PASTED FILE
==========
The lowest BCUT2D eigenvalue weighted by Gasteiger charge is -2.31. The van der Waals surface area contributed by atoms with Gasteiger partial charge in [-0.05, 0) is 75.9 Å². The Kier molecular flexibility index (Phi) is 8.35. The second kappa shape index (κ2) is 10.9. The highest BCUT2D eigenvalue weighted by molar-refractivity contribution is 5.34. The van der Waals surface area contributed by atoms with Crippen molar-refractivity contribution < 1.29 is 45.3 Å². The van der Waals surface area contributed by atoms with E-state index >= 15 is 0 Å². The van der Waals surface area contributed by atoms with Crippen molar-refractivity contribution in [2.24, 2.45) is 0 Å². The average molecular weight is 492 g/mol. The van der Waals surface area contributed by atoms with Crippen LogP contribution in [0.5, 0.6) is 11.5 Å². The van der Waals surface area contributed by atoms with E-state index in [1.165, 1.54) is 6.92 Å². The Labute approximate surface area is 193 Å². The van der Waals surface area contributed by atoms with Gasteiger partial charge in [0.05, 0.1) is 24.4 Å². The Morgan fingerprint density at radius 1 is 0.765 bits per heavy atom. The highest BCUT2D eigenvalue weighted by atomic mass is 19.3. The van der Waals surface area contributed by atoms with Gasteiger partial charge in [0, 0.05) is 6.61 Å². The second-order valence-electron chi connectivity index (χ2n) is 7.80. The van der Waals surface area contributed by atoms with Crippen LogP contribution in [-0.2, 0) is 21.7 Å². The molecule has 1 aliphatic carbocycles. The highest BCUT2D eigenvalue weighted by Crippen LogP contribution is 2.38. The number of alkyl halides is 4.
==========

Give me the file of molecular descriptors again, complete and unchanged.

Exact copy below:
The lowest BCUT2D eigenvalue weighted by Gasteiger charge is -2.31. The van der Waals surface area contributed by atoms with Gasteiger partial charge in [-0.05, 0) is 75.9 Å². The Kier molecular flexibility index (Phi) is 8.35. The second kappa shape index (κ2) is 10.9. The highest BCUT2D eigenvalue weighted by molar-refractivity contribution is 5.34. The van der Waals surface area contributed by atoms with Crippen molar-refractivity contribution < 1.29 is 45.3 Å². The van der Waals surface area contributed by atoms with E-state index >= 15 is 0 Å². The van der Waals surface area contributed by atoms with Crippen molar-refractivity contribution in [2.24, 2.45) is 0 Å². The average molecular weight is 492 g/mol. The van der Waals surface area contributed by atoms with Crippen LogP contribution in [0.5, 0.6) is 11.5 Å². The van der Waals surface area contributed by atoms with E-state index in [1.165, 1.54) is 6.92 Å². The Labute approximate surface area is 193 Å². The van der Waals surface area contributed by atoms with Gasteiger partial charge in [0.05, 0.1) is 24.4 Å². The Morgan fingerprint density at radius 1 is 0.765 bits per heavy atom. The highest BCUT2D eigenvalue weighted by atomic mass is 19.3. The van der Waals surface area contributed by atoms with Gasteiger partial charge in [0, 0.05) is 6.61 Å². The second-order valence-electron chi connectivity index (χ2n) is 7.80. The van der Waals surface area contributed by atoms with Crippen LogP contribution in [-0.2, 0) is 21.7 Å². The molecule has 1 aliphatic carbocycles. The highest BCUT2D eigenvalue weighted by Crippen LogP contribution is 2.38. The number of alkyl halides is 4.